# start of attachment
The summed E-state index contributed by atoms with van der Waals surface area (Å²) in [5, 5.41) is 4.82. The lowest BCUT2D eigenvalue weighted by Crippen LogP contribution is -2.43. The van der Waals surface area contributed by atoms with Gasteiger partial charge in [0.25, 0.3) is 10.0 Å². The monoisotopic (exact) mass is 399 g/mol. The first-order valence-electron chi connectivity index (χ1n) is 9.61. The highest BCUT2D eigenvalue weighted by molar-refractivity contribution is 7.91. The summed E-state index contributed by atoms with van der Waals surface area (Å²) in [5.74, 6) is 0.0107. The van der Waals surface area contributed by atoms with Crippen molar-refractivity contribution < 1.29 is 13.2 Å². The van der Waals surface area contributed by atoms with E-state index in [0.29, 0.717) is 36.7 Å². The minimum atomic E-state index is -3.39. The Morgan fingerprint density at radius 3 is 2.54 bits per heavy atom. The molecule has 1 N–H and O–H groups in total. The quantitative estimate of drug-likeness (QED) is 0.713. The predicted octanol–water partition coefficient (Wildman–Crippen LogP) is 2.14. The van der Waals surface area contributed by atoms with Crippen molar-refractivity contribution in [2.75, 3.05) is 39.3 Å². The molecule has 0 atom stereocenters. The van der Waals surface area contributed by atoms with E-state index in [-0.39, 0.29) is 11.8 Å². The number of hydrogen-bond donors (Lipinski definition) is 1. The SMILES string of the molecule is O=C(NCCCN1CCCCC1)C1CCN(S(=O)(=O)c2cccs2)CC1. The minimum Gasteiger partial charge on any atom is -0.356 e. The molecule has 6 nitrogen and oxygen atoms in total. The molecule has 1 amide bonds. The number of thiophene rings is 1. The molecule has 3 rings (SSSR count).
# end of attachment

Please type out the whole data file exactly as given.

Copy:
The summed E-state index contributed by atoms with van der Waals surface area (Å²) in [5, 5.41) is 4.82. The lowest BCUT2D eigenvalue weighted by Crippen LogP contribution is -2.43. The van der Waals surface area contributed by atoms with Gasteiger partial charge in [0.25, 0.3) is 10.0 Å². The monoisotopic (exact) mass is 399 g/mol. The first-order valence-electron chi connectivity index (χ1n) is 9.61. The highest BCUT2D eigenvalue weighted by molar-refractivity contribution is 7.91. The summed E-state index contributed by atoms with van der Waals surface area (Å²) in [5.74, 6) is 0.0107. The van der Waals surface area contributed by atoms with Crippen molar-refractivity contribution < 1.29 is 13.2 Å². The van der Waals surface area contributed by atoms with E-state index in [0.29, 0.717) is 36.7 Å². The minimum atomic E-state index is -3.39. The Morgan fingerprint density at radius 3 is 2.54 bits per heavy atom. The molecule has 1 N–H and O–H groups in total. The quantitative estimate of drug-likeness (QED) is 0.713. The predicted octanol–water partition coefficient (Wildman–Crippen LogP) is 2.14. The van der Waals surface area contributed by atoms with Crippen molar-refractivity contribution in [2.75, 3.05) is 39.3 Å². The molecule has 0 atom stereocenters. The van der Waals surface area contributed by atoms with E-state index in [-0.39, 0.29) is 11.8 Å². The number of hydrogen-bond donors (Lipinski definition) is 1. The SMILES string of the molecule is O=C(NCCCN1CCCCC1)C1CCN(S(=O)(=O)c2cccs2)CC1. The minimum Gasteiger partial charge on any atom is -0.356 e. The molecule has 6 nitrogen and oxygen atoms in total. The molecule has 1 amide bonds. The number of thiophene rings is 1. The molecule has 3 rings (SSSR count).